Just as the railroads consolidated into giant monopolies, we see a similar process in food production. According to Wallace, by 2006, the number of primary poultry breeders had declined to four and the number of providers of egg-laying chickens had declined to just two worldwide. A similar process is under way in other meat producing industries as well as in agriculture. Not only that, but the actual production itself has been centralized away from the small farmer. According to the Science Institute, 99 percent of farmed animals living in the United States are factory farmed. Nor is this confined to the United States: Wallace mentions the seven story “hog hotel” owned by Guangxi Yangxint Co. in China where 1000 hogs are raised on each floor.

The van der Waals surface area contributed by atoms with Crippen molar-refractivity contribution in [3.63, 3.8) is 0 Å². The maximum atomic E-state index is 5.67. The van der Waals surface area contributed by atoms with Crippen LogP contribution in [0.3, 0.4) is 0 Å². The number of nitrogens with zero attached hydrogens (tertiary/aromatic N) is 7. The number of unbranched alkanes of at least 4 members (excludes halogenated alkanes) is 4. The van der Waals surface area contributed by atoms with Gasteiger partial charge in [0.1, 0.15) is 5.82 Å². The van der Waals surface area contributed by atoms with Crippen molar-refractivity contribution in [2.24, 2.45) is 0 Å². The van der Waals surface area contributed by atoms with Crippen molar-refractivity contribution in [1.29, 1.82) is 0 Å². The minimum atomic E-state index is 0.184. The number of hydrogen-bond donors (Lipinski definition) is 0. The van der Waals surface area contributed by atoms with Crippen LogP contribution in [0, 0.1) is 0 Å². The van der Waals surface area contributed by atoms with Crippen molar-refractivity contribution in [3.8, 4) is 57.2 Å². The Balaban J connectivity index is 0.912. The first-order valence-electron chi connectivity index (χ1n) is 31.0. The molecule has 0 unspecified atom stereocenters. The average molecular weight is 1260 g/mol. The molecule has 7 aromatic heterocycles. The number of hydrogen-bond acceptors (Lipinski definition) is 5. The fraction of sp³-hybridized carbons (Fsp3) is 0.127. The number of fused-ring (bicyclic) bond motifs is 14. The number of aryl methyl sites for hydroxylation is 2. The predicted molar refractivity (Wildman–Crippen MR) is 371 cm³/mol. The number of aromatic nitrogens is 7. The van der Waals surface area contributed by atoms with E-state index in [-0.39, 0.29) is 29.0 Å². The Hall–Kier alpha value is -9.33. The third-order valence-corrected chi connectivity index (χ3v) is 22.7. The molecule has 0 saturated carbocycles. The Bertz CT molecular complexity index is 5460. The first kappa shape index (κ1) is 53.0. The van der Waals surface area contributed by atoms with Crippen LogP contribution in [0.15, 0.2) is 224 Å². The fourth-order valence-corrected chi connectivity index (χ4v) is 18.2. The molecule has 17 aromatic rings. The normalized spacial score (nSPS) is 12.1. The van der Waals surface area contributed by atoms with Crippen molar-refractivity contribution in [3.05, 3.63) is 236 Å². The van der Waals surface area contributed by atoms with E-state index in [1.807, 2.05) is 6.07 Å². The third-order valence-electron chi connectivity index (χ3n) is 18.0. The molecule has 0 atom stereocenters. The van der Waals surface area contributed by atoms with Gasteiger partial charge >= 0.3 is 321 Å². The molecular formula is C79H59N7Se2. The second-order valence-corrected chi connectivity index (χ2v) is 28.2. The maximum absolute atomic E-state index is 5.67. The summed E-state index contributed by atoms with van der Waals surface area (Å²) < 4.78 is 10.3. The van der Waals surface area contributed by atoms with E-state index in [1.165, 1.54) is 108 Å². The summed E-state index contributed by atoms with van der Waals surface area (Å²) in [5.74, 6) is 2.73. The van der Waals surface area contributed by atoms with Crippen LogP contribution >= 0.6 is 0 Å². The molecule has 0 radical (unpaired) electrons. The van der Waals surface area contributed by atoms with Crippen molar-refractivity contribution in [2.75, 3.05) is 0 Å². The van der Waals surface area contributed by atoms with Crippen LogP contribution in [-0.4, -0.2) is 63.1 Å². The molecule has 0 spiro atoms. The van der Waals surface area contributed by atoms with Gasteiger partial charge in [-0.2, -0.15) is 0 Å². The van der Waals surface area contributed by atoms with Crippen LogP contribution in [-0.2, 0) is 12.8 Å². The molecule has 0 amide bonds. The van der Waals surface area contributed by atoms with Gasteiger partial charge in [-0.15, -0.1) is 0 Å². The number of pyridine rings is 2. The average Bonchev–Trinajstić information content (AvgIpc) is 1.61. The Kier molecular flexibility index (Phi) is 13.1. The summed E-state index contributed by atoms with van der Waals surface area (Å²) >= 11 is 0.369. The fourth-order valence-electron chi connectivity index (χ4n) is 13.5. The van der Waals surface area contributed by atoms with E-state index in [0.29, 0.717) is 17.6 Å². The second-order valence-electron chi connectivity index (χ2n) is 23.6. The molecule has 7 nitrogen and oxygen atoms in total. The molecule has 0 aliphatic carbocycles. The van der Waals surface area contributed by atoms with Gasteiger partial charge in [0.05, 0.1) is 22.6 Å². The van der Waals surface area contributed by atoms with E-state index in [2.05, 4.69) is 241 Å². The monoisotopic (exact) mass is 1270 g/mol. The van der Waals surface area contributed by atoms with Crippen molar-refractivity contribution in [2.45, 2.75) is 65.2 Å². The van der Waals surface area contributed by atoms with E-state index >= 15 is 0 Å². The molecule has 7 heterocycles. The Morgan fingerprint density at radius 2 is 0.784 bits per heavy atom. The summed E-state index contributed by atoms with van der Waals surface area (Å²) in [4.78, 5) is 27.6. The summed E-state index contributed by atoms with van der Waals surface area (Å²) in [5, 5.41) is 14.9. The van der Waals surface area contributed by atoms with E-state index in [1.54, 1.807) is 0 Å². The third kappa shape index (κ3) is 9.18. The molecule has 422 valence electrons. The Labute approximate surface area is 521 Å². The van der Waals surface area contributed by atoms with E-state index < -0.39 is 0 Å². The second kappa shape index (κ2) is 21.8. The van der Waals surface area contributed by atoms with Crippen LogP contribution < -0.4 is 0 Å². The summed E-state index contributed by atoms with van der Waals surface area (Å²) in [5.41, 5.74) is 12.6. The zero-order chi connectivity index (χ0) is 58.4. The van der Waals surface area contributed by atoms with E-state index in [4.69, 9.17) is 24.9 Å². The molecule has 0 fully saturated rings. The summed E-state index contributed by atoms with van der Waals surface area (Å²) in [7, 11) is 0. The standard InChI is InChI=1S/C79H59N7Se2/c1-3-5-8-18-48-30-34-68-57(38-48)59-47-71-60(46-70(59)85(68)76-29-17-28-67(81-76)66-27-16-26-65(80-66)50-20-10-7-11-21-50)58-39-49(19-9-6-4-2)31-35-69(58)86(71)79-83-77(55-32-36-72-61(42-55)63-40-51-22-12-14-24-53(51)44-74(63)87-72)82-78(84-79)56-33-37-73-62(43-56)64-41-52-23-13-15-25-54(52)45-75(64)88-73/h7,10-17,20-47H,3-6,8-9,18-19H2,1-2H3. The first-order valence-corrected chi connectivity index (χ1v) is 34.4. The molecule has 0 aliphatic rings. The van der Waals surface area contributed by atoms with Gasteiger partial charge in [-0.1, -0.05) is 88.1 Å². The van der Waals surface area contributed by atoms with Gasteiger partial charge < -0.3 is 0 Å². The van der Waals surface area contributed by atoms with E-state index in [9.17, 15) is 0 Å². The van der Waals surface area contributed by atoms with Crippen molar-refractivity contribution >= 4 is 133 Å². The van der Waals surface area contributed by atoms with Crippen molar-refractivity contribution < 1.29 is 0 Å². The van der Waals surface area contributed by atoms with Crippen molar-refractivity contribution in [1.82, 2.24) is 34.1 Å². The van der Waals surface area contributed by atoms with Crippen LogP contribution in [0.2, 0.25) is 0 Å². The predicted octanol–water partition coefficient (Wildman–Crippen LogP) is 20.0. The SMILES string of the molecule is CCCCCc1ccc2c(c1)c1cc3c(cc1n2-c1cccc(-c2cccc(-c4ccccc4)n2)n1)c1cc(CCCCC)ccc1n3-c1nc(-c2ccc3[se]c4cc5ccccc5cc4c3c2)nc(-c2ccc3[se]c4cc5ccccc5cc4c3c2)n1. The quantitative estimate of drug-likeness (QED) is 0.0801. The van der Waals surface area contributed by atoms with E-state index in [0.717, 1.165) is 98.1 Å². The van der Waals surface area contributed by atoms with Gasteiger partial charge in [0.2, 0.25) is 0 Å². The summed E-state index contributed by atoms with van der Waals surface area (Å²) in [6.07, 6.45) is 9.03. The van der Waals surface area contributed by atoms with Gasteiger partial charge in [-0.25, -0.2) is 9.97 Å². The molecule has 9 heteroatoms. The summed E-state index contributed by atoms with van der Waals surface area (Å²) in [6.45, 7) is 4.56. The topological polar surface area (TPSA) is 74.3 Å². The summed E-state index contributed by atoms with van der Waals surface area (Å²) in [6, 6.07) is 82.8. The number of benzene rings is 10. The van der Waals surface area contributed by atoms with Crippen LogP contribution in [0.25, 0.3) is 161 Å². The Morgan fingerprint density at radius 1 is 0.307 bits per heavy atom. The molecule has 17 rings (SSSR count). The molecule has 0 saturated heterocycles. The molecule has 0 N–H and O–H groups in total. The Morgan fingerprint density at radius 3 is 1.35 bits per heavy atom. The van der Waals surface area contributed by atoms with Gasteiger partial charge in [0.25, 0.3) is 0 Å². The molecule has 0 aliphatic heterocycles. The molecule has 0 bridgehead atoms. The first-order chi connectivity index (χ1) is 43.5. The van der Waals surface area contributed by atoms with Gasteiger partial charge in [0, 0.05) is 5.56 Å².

In these factory farms, the animals are packed together cheek by jowl and are genetically nearly identical. In earlier methods of livestock raising, a mutation in some virus might sicken a few of the stock but since they varied genetically, that same mutation was less likely to spread throughout the entire flock or herd, and being more spread out meant the pathogen didn’t jump from one to another as easily. Today, animals are bred and fed to put on weight faster to allow for “high throughput,” which means the animal being slaughtered at an ever earlier age as is done now. This puts pressure on the pathogen — often a virus — to be able to jump from one individual to another ever faster so that it can spread before its host is slaughtered.